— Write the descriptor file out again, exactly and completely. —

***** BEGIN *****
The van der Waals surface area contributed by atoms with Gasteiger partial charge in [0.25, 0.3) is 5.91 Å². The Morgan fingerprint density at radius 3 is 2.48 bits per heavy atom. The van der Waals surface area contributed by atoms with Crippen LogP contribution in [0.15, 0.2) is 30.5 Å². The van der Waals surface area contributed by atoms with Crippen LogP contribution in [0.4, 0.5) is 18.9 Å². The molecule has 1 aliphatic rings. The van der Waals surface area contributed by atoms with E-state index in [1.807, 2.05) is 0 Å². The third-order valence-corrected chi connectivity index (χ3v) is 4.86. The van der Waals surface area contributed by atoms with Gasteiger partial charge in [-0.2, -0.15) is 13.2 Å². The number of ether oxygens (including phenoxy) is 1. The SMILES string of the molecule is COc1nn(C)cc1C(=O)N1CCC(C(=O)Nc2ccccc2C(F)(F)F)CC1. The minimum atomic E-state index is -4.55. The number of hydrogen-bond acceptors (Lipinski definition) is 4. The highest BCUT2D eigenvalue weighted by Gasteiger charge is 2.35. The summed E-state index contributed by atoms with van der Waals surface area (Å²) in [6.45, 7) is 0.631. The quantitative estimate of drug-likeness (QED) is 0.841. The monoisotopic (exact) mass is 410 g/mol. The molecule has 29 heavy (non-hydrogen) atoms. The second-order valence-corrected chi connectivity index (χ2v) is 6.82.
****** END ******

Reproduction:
The van der Waals surface area contributed by atoms with Gasteiger partial charge in [0.25, 0.3) is 5.91 Å². The Morgan fingerprint density at radius 3 is 2.48 bits per heavy atom. The van der Waals surface area contributed by atoms with Crippen LogP contribution in [0.15, 0.2) is 30.5 Å². The van der Waals surface area contributed by atoms with Crippen LogP contribution in [0.4, 0.5) is 18.9 Å². The molecule has 1 aliphatic rings. The van der Waals surface area contributed by atoms with E-state index in [1.807, 2.05) is 0 Å². The third-order valence-corrected chi connectivity index (χ3v) is 4.86. The van der Waals surface area contributed by atoms with Gasteiger partial charge in [-0.2, -0.15) is 13.2 Å². The number of ether oxygens (including phenoxy) is 1. The SMILES string of the molecule is COc1nn(C)cc1C(=O)N1CCC(C(=O)Nc2ccccc2C(F)(F)F)CC1. The minimum atomic E-state index is -4.55. The number of hydrogen-bond acceptors (Lipinski definition) is 4. The highest BCUT2D eigenvalue weighted by Gasteiger charge is 2.35. The summed E-state index contributed by atoms with van der Waals surface area (Å²) in [6.45, 7) is 0.631. The quantitative estimate of drug-likeness (QED) is 0.841. The monoisotopic (exact) mass is 410 g/mol. The molecule has 29 heavy (non-hydrogen) atoms. The second-order valence-corrected chi connectivity index (χ2v) is 6.82.